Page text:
Spring Stirrings and MisgivingsRoundup
tags: Middle East, foreign policy, Arab Spring, Trump
Rebecca Gordon is the author of Mainstreaming Torture: Ethical Approaches in the Post-9/11 United States. She teaches in the philosophy department at the University of San Francisco. She is a member of the War Times/Tiempo de Guerras collective. You can contact her through the Mainstreaming Torture website.
“Al-Shebab,” said my student Jerry early in the fall 2010 semester. “We’re calling our small group al-Shebab. It means ‘The Youth.’” From his name alone, I wouldn’t have guessed his background, but he was proud of his family’s Egyptian roots and had convinced his classmates to give their group an Arabic name.
As usually happens when the semester ends and my dozens of students scatter, Jerry and I lost touch. The following April, however, we ran into each other at a rally organized by students at my university to support the Arab Spring. Like many others around the world, I’d watched transfixed as brave unarmed civilians faced down riot police on the bridges leading to Cairo’s Tahrir Square. I’d celebrated on February 11, 2011, when the corrupt and authoritarian Egyptian president Hosni Mubarak resigned as the military took control of that country.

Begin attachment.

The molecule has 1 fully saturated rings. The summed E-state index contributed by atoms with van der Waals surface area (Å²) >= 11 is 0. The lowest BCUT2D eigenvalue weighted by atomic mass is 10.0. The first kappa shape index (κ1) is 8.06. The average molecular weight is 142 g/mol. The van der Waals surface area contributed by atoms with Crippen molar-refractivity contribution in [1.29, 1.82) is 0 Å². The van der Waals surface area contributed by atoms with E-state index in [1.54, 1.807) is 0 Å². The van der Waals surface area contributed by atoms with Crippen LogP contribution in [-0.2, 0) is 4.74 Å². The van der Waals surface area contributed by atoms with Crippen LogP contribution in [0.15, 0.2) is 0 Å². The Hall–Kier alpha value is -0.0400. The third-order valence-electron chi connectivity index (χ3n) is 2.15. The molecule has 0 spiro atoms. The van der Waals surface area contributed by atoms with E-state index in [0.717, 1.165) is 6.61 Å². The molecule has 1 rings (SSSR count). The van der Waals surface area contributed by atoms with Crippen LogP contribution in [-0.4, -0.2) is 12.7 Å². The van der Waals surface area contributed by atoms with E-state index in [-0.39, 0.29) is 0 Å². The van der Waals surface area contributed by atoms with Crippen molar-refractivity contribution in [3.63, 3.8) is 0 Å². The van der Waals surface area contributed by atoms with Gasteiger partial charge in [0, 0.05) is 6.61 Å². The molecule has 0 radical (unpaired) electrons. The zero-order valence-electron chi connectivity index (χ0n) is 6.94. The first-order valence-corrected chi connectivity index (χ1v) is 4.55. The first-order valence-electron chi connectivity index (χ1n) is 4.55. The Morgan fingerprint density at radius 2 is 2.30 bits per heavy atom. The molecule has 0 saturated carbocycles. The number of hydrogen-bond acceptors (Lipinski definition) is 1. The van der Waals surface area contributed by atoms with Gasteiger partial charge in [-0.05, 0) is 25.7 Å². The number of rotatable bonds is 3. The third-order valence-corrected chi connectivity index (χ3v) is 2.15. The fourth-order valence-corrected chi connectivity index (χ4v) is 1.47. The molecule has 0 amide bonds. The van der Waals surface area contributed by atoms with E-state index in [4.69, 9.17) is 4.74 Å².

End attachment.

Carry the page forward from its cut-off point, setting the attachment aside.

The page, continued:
Jerry’s eyes sparkled when he saw me. “Isn’t it amazing?” he shouted. Yes, it was amazing... until it wasn’t.
This spring, eight years later, there has been a new set of popular uprisings in northern Africa, from Algeria to Morocco, to Sudan. Let’s hope they have more lasting success than Egypt’s Arab Spring.
It’s All About the Military
The victory over Hosni Mubarak was indeed amazing, perhaps too amazing to last, since the real arbiter of events in Egypt was then, and continues to be, its military. In the parliamentary elections of November 2011, the long-suppressed Muslim Brotherhood took almost half that body’s seats. In June 2012, the Brotherhood’s candidate, Mohammed Morsi, became the country’s first elected president, winning a runoff race with just under 52% of the vote.
That August, Morsi made the move that would eventually doom him, replacing his defense minister with Lieutenant General Abdel Fattah el-Sisi. He also quickly turned in an increasingly autocratic direction, issuing decrees granting himself more power and proposing a new constitution that would do the same (which was approved by more than 60% of the voters in a low-turnout referendum).
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